‘Zine scene

Fanzines’ anti-corporate stance and lo-fi aesthetic have long made them a favourite with both graphic designers and readers. Anna Richardson examines the history and culture of a wilfully disreputable medium

What defines a fanzine? And when does a fanzine become a magazine? Some say that happens when a bar code goes on the publication, but according to Teal Triggs, Professor of Graphic Design at the London College of Communication and author of a forthcoming book called Fanzines, ’For me, [a fanzine] is about intent and the authorial position, both from the written and the visual standpoint.’

The fanzine emerged in most people’s memory with the Punk movement, but the period prior to that – from the 1930s to the 1950s – had already seen the birth of the contemporary ’zine through science fiction and rock ’n’ roll. Even at that time, fanzine producers were interested in the immediacy of the message, Triggs says, and while they were more formal, there was a similar notion of communicating with like-minded individuals.

’The designs of the publications, and the way contributors weren’t just writers, but also illustrators, set the stage [for the future development of fanzines],’ says Triggs. ’[Fanzines say] a lot about an individual producer, but also about a moment in time – they have great value as a social document.’

The fanzine presents ’a human voice outside of mass manipulation’, writes Triggs in Fanzines. But just as important as that voice are the form of the fanzine and the way it is made, both elements that feed the understanding of what is being communicated.

The form includes the layout (often visually chaotic), the choice of typography (either handwritten or, as with early fanzines, typewritten or using rub-down lettering), and production techniques (whether mimeographed, photocopied or computer-generated).

’But the fanzine is also a graphic object, with its form and the DIY process by which it is produced providing some understanding of a history of design and popular culture,’ adds Triggs.

As fanzines have evolved and appeared in different guises, their core aim has remained. ’It is fascinating that the notion of individual producers making their mark on a publication for like-minded individuals has been consistent throughout,’ says Triggs.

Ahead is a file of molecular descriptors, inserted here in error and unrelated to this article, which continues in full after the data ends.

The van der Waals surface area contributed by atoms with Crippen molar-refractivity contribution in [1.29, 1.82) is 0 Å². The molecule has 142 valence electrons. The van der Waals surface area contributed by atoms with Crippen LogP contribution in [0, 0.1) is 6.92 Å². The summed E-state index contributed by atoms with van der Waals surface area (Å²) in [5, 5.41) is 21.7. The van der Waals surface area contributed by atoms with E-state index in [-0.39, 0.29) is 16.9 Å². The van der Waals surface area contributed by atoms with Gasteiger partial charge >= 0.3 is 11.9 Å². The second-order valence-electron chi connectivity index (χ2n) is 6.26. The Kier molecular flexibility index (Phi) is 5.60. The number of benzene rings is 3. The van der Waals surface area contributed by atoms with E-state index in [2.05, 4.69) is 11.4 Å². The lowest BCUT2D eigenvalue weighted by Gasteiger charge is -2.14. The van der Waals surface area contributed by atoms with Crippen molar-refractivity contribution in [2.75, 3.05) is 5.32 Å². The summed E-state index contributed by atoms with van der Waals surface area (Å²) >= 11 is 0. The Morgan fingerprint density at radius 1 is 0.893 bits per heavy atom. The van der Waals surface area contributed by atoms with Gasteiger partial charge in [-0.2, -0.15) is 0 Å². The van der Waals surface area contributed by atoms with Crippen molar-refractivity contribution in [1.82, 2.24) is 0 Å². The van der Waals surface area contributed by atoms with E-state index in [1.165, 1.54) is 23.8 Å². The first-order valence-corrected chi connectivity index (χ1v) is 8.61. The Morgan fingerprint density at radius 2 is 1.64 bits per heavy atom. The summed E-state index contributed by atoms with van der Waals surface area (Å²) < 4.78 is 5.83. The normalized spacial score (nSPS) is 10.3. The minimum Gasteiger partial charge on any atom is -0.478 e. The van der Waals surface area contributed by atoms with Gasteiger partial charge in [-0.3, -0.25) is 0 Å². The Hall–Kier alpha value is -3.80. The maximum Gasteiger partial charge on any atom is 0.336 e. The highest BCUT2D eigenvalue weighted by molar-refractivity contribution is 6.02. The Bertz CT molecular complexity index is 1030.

Unsurprisingly, many graphic designers have a passion for fanzines – the tactility of the object providing an irresistible lure.

Many designers are fanzine producers themselves, but the fanzines Triggs gets really excited about are at the other end of the scale. ’I really like a certain unknowingness in a fanzine producer,’ she explains. ’To impose a particular aesthetic is very difficult. I’m quite fascinated by some of the lesser-known fanzines, because they really come from the heart – there’s a naivety that’s beautiful in these productions.’

The Riot Grrrl fanzine, for example, deals with feminism, but has a certain femininity at the same time. The visual language used contains hearts, flowers and stars – ’a prettification’ of the hard-edged content, suggests Triggs.

There is now a trend towards using production methods such as letterpress, and playing with different kinds of bindings or with the form itself. ’It’s almost as if the integrity of the lo-fi production techniques is inherent to what a fanzine is,’ says Triggs.

Many are also pushing the boundaries of that definition – Paper Radio is an online radio programme-cum-fanzine, for example, and the use of social networking and new media is also being explored.

Despite the advent of increasingly sophisticated publishing software that democratises magazine production, the DIY authenticity fostered by early fanzine producers has not been lost. According to Triggs, ’zinesters continue to operate on the margins of the mainstream, with a healthy disregard for the traditions of professional design studios and the conventions of literary publishing houses.

Fanzines by Teal Triggs is published by Thames & Hudson on 4 October, priced £19.95

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